What's Slowing Kohl's: Fast Growth


By Amy Tsao Kohl's (KSS) investors have been perplexed of late. The retailer holds the promise of high-double-digit store growth over the next several years, but existing stores are underperforming. Amid what analysts predict to be a buoyant holiday season, the Menomonee Falls (Wis.) retailer reported a 4.3% drop in sales for stores open for at least year (same-store sales) for November. That same measure at rival chains like Target (TGT) and J.C. Penney (JCP) rose 6.2% and slipped 0.8%, respectively.

Clearly, Kohl's is feeling growing pains. The department store that lured customers with convenient off-mall locations and name brands at lower prices has grown from a regional player with a few dozen stores to more than 500 outlets and $9 billion in sales last year. But costs have been climbing at a faster clip than sales.

"The business model we thought so resilient, now, because of a lack of new brands, tougher competitors, and bad weather, has been thrown off track," says Bill Dreher, analyst at Deutsche Bank. (Dreher doesn't own shares. The firm has no investment-banking relationship with Kohl's but does make a market in the stock.)

"CONTINUED RISK." After two bumpy years, Kohl's is now trading at around $47, near a 52-week low of $45. The stock has lost 15% year-to-date while retailing shares overall have gained 30%. Such a sharp slide may seem an overreaction for a retailer that should remain a fast grower, but many analysts expect more pressure ahead. On Dec. 3, Bank of America Securities analyst Dana Cohen cut her buy rating to hold, writing in her downgrade report: "Given the number of issues facing Kohl's and the time needed to address those that are fixable, we suspect there's likely to be continued risk to earnings."

Despite an economic recovery that's gaining steam, investors need to watch for Kohl's management to prove that its current woes are temporary. The fixes for Kohl's aren't rocket science. It has to improve productivity at older stores, have fewer markdowns, and add new brands.

Many analysts agree that a key first step would be admitting that the expectation of 18% to 20% annual store growth for the next several years is too high. A rate of 15% to 18% in the coming years would be more manageable, argues Dreher.

TOO TRENDY. So far, management has resisted any talk of slower expansion. "For the time being that's our strategy," said chief executive Larry Montgomery during a Nov. 13 third-quarter earnings call. Kohl's declined comment for this story.

Wall Street has some sympathy for the pickle Kohl's is in. "The slowdown is coming faster than management expected," says Heather Brilliant, an analyst at independent research house Morningstar. Kohl's revenue-growth pace over the past five years had been 24.5%, but over the next five she expects it to be closer to 15%. Earnings in that same period had risen a 30%. Something on the order of 15% is more realistic in the next five years, says Brilliant.

That's hardly shabby growth. But slowing the pace of expansion would likely pay off over the long run by getting Kohl's to focus on juicing returns at existing stores, which have diminished, says Dreher. Analysts blame recent attempts to be too trendy for turning off customers, resulting in deep markdowns. That hammered gross margins in the third quarter, and management expects a further decline in the fourth. Kohl's says it has learned from its fashion mistakes and that by early next year, the high levels of clearance merchandise clogging up stores should be greatly reduced.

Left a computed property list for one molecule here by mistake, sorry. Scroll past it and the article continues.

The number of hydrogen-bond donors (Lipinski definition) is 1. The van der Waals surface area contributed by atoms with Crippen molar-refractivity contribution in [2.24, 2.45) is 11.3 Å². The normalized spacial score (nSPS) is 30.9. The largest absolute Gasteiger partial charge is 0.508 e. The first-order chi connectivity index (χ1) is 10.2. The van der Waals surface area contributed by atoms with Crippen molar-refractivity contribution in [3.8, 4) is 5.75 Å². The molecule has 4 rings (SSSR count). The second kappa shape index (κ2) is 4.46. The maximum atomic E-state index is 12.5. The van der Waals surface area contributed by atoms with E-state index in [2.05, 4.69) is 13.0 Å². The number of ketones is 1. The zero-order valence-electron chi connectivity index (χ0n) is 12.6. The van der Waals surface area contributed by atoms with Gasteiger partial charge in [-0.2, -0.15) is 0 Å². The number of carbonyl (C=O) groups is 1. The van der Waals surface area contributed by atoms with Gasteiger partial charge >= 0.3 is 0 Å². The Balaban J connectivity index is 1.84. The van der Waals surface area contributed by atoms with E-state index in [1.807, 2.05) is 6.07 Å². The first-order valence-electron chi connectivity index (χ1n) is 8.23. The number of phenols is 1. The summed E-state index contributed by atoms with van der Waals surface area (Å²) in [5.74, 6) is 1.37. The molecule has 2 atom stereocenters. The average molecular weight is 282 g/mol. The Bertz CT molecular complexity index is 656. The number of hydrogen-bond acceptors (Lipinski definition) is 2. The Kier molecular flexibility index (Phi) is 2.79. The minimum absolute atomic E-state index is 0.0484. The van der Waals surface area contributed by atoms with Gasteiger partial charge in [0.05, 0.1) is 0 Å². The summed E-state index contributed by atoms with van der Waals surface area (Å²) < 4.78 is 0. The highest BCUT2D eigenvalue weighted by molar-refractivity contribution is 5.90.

ENTER WAL-MART. Adding more big brands is also critical to keeping consumers' interested. One big reason for Kohl's success has been its stable of top names like OshKosh (GOSHA) and Nike (NKE). However, it hasn't added a major new brand with wide appeal since Columbia Sportswear (COLM) three years ago. Discounter Wal-Mart (WMT), however, has recently added Levi's, a move that threatens Kohl's name-brand strategy.

A Kohl's cosmetics line in development with makeup outfit Estée Lauder (EL) will provide some benefit -- but not until 2005. And the Lauder line wouldn't be branded as such. What Kohl's badly needs, says Dreher, is a "brand with across-the-board impact."

A more difficult factor to control is the phenomenon of consumers "trading up" -- indulging on some items but spending less on basics (see BW Online, 12/3/03, "The Middle Class's Urge to Splurge"). If it continues, as is likely, Kohl's stands to get lost in the middle. "Distinguishing themselves -- that's the key to long-term survival," says Brilliant. The retailer can't afford to become viewed as "just another department store," she warns.

LIMITED DOWNSIDE? Brilliant is hopeful that Kohl's can improve sales performance at its existing base and manage future growth. For now, however, she gives the stock three stars out of five, a hold rating. While Brilliant calculates its fair value at $49, she recommends investors buy shares at a 40% discount in price -- closer to $29.

Seeing the stock price drop that low, if it happened, would be a real wake-up call for Kohl's management. Yet if it moves quickly now to address recent shortcomings, the stock could hold its own or rise, and 2004 could be stronger. Even Dreher, who remains bearish on the retailer's prospects, is seeing "limited" downside risk. He upgraded the stock to hold, from sell, on Nov. 20.

In the near term, though, Kohl's is more likely to disappoint investors. Its situation is fixable, but Wall Street wants signs that those fixes are in the works. Tsao covers the markets for BusinessWeek Online and writes for the Street Wise column


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